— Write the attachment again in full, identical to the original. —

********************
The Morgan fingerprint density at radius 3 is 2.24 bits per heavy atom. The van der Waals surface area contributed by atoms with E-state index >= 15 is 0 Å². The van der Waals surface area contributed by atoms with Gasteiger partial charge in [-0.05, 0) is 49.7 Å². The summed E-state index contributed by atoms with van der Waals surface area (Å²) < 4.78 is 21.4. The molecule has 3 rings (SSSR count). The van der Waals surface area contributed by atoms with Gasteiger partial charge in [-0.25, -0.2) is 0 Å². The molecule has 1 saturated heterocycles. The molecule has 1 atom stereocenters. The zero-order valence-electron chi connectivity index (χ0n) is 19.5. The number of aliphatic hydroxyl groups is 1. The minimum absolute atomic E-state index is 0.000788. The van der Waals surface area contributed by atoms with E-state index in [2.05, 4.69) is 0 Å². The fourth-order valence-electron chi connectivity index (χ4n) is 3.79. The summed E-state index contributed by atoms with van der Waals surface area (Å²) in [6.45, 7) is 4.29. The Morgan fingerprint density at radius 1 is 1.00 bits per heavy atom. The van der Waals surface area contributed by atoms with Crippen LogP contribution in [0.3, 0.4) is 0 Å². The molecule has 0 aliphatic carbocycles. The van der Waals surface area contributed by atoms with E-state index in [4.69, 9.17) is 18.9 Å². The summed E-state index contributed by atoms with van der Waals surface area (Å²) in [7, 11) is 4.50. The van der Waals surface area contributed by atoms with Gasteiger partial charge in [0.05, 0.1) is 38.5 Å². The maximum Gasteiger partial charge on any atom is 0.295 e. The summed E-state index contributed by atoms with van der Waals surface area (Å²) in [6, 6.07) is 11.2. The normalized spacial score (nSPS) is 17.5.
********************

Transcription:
The Morgan fingerprint density at radius 3 is 2.24 bits per heavy atom. The van der Waals surface area contributed by atoms with E-state index >= 15 is 0 Å². The van der Waals surface area contributed by atoms with Gasteiger partial charge in [-0.05, 0) is 49.7 Å². The summed E-state index contributed by atoms with van der Waals surface area (Å²) < 4.78 is 21.4. The molecule has 3 rings (SSSR count). The van der Waals surface area contributed by atoms with Gasteiger partial charge in [-0.25, -0.2) is 0 Å². The molecule has 1 saturated heterocycles. The molecule has 1 atom stereocenters. The zero-order valence-electron chi connectivity index (χ0n) is 19.5. The number of aliphatic hydroxyl groups is 1. The minimum absolute atomic E-state index is 0.000788. The van der Waals surface area contributed by atoms with E-state index in [2.05, 4.69) is 0 Å². The fourth-order valence-electron chi connectivity index (χ4n) is 3.79. The summed E-state index contributed by atoms with van der Waals surface area (Å²) in [6.45, 7) is 4.29. The Morgan fingerprint density at radius 1 is 1.00 bits per heavy atom. The van der Waals surface area contributed by atoms with Crippen LogP contribution in [0.3, 0.4) is 0 Å². The molecule has 0 aliphatic carbocycles. The van der Waals surface area contributed by atoms with E-state index in [4.69, 9.17) is 18.9 Å². The summed E-state index contributed by atoms with van der Waals surface area (Å²) in [7, 11) is 4.50. The van der Waals surface area contributed by atoms with Gasteiger partial charge in [0.05, 0.1) is 38.5 Å². The maximum Gasteiger partial charge on any atom is 0.295 e. The summed E-state index contributed by atoms with van der Waals surface area (Å²) in [6, 6.07) is 11.2. The normalized spacial score (nSPS) is 17.5.